If a loved one has recently been widowed, they’re probably experiencing a lot of emotions. Grief is hard for anyone, but losing a spouse can be extra difficult – especially those who had a long happy marriage. After the funeral, memorial and reception, you might think that it’s best to give your loved one some space. However, this might not be the best way to support them.
How to Support your Widowed Friend
Losing a spouse can be devastating – especially for those who haven’t been alone in a very long time. Loneliness can be an incredibly destructive feeling and isolation can make it worse. Of course if your loved one asks for space, be respectful, but also look for signs that they’re struggling. In some cases it might be to their benefit to ignore their request for alone time and insert yourself into their life anyway. They might just thank you for it.
How do you visit or check in on your grieving loved one without annoying them or imposing?
- Bring food! – Many older couples held very traditional domestic roles in their marriage. In many cases you will see a widowed man struggling to cook and clean for himself without his wife. In some cases the wife bought all his clothes and did the laundry. And while he might be too proud to admit it, the husband might not know how to do any of these things on his own – or hasn’t done them in 60 years! Rather than have him rely on microwave meals, bring over a prepared dish with detailed instructions on how to reheat it. You could also offer to cook, or invite him for dinner. This could be for any gender – as many widows don’t feel up for cooking much due to their grief and loneliness.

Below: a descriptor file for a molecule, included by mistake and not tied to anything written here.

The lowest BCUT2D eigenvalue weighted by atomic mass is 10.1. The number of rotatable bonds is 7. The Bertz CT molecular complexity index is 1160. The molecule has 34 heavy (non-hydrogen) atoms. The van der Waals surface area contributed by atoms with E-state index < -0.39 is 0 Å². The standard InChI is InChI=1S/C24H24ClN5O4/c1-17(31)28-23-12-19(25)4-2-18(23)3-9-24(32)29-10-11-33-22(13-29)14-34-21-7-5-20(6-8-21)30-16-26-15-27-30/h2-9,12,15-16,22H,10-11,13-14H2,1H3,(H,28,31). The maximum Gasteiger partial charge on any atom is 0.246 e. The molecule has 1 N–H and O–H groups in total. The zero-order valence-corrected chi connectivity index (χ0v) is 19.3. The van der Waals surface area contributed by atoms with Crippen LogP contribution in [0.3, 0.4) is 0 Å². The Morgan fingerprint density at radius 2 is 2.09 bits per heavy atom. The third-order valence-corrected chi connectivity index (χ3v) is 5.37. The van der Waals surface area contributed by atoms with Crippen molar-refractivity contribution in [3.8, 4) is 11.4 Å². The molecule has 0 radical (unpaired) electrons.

- Invite them to gatherings, clubs and events – In order to maintain a healthy social life and stave off loneliness, widows need to keep their human connections. Depression can be very isolating, and sometimes you need to intervene to help guide them back to their social circle. Ask them to join your weekly card game, host a weekly lunch or tea with friends, or invite them to try a new hobby with you.
- Call – If you feel like dropping by is inappropriate or invasive, and you’re not sure they’re ready to go out and socialize yet, give them a call. Even if it’s just a short chat, it’s nice to check in and they will know you care.
- Reaffirm that your door is always open – Even if they say no to your invitations or say they don’t need anything, always let them know that you’re there for them when and if they need you. You might get frustrated and feel like they’re pushing you away – but don’t let that feeling consume you. Understand that they’re going through a very difficult time and keep the lines of communication open.